Mouna Geethangal

Mouna Geethangal (transl. Silent Melodies) is a 1981 Indian Tamil-language romantic drama film, directed by K. Bhagyaraj. The film stars Bhagyaraj himself alongside Saritha. It revolves around a man attempting to reconcile with his estranged ex-wife after five years.

Mouna Geethangal
Mouna Geethangal.jpg
DVD cover
Directed byK. Bhagyaraj
Written byK. Bhagyaraj
Produced byK. Gobinathan
CinematographyB. S. Basaviraj
Edited byT. Rajasekhar
Music byGangai Amaran
Bhagavathi Creations
Release date
  • 23 January 1981 (1981-01-23)
Running time
148 minutes[1]

The inspiration for the story came to Bhagyaraj from Jayakanthan's short story Unmai Sudum, and his own personal life. The film was produced by K. Gobinathan under Bhagavathi Creations, photographed by B. S. Basaviraj and edited by T. Rajasekhar, with music composed by Gangai Amaran. When the film was still under production, Bhagyaraj published the story in serial format in the magazine Kumudam.

Mouna Geethangal was released on 23 January 1981, and became a commercial success, running for over 25 weeks in theatres. In the same year it was remade in Hindi as Ek Hi Bhool and in Telugu as Sathyabhama. In 1991 it was remade in Malayalam as Chanchattam and in 1993 in Kannada as Mane Devru.


Job candidates Raghunathan and Suguna appear for an interview. When Suguna learns that Raghu is more qualified than her and has better chances of getting selected, she poses as the manager of the organisation and tells Raghu that the vacancy is already filled, and he would be considered for a vacancy that is likely to arise after a week. Raghu believes her and leaves, and Suguna gets selected. Soon Raghu lands at Suguna's house with goods and gifts for her family members and pressurises Suguna to recommend his name for the vacancy he had discussed with him. Suguna gets worried and tries to avoid Raghu. Coincidentally, a vacancy arises and when an advertisement is released, Raghu attends the interview. Impressed with Raghu's qualifications and talents, the owner appoints him as the Assistant Manager. On joining duty, Raghu learns of Suguna's manipulation. Though initially angered, he gets attracted to her intelligence and falls in love with her. She too falls in love with him and they marry.

After marriage, Suguna quits her job and becomes a housewife. She becomes possessive of Raghu and slightly insecure about his fidelity, and declares she will commit suicide if he indulges in adultery. Raghu leads a righteous life with her. He gets introduced to Suguna's friend Jaya, a widow, who seeks the couple's help to sort out an issue relating to her deceased husband's insurance claim. On Suguna's request, Raghu helps Jaya. Later when Raghu is going to Jaya's house, his clothes become soiled and he goes to a bathroom of Jaya's house to wash. Jaya and Raghu end up having sex, but later regret it. Unable to cope with suppressing this fact from Suguna, Raghu comes home drunk. Raghu's behaviour makes Suguna suspicious and she discovers the truth. Devastated, she returns to her original house. Suguna's father says that her life should be with her husband, otherwise she should live on her own. Suguna files for and receives divorce, later realising she is pregnant. She delivers a boy named Suresh and struggles with him.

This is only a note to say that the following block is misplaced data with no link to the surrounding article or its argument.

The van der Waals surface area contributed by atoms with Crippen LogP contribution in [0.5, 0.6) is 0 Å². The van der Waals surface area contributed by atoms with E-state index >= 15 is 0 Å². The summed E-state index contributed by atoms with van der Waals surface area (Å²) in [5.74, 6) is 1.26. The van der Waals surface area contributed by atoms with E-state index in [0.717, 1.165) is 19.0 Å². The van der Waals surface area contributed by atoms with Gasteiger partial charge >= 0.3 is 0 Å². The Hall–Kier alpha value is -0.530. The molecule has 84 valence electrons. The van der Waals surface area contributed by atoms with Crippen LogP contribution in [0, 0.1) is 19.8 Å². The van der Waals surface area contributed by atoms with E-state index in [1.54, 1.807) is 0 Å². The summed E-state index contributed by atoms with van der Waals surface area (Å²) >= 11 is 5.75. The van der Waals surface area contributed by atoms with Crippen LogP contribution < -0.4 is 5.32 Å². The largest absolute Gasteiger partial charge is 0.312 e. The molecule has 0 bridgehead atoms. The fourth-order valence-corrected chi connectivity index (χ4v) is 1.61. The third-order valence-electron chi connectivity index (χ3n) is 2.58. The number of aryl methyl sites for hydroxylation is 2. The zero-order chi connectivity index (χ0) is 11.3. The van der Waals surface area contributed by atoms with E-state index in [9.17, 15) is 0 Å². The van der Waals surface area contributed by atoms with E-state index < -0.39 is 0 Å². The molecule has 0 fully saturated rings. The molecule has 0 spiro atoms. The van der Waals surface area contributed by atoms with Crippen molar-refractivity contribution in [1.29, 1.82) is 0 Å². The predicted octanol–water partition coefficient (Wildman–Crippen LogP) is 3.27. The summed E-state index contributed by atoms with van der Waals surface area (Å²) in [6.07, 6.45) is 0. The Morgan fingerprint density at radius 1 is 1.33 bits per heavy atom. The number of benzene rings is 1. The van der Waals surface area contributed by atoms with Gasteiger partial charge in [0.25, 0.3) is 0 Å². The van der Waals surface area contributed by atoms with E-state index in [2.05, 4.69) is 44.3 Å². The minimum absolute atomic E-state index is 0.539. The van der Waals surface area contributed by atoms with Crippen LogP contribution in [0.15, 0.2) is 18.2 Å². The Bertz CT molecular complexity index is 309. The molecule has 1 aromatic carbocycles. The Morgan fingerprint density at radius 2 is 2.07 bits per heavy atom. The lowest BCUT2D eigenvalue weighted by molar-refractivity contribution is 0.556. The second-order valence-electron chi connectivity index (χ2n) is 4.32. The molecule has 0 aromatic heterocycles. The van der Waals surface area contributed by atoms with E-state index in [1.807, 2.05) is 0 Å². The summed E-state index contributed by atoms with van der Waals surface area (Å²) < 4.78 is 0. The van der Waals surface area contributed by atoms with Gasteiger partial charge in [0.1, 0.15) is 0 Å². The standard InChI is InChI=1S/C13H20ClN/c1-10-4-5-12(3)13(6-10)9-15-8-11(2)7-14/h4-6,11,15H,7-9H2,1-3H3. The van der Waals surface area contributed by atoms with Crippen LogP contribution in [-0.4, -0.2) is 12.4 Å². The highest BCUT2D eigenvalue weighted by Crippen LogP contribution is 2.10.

Five years later, when Suguna and Suresh travel to Madras via bus, they meet Raghu. After reaching Madras, Suguna sees that Raghu is the new manager in her office. She tries to resign, but ultimately does not. Raghu tries to justify his predicament but Suguna continues to avoid him. He leases the house opposite Suguna's and tries to befriend Suresh, much to Suguna's annoyance. Suresh realises that Raghu is his father and bonds with him. Meanwhile, Suguna berates a colleague for inappropriate behaviour and he apologises, slowly comes closer to Suguna and she trusts him. When Suguna learns that Raghu leaves office everyday to be with their son, she tries to threaten him. Raghu gives her 30 days to return to him, threatening to take a strong decision if she fails. During these 30 days, various incidents taking place in Suguna's life change her perception about men, specifically Raghu. Suguna learns that Raghu had been financially supporting her father.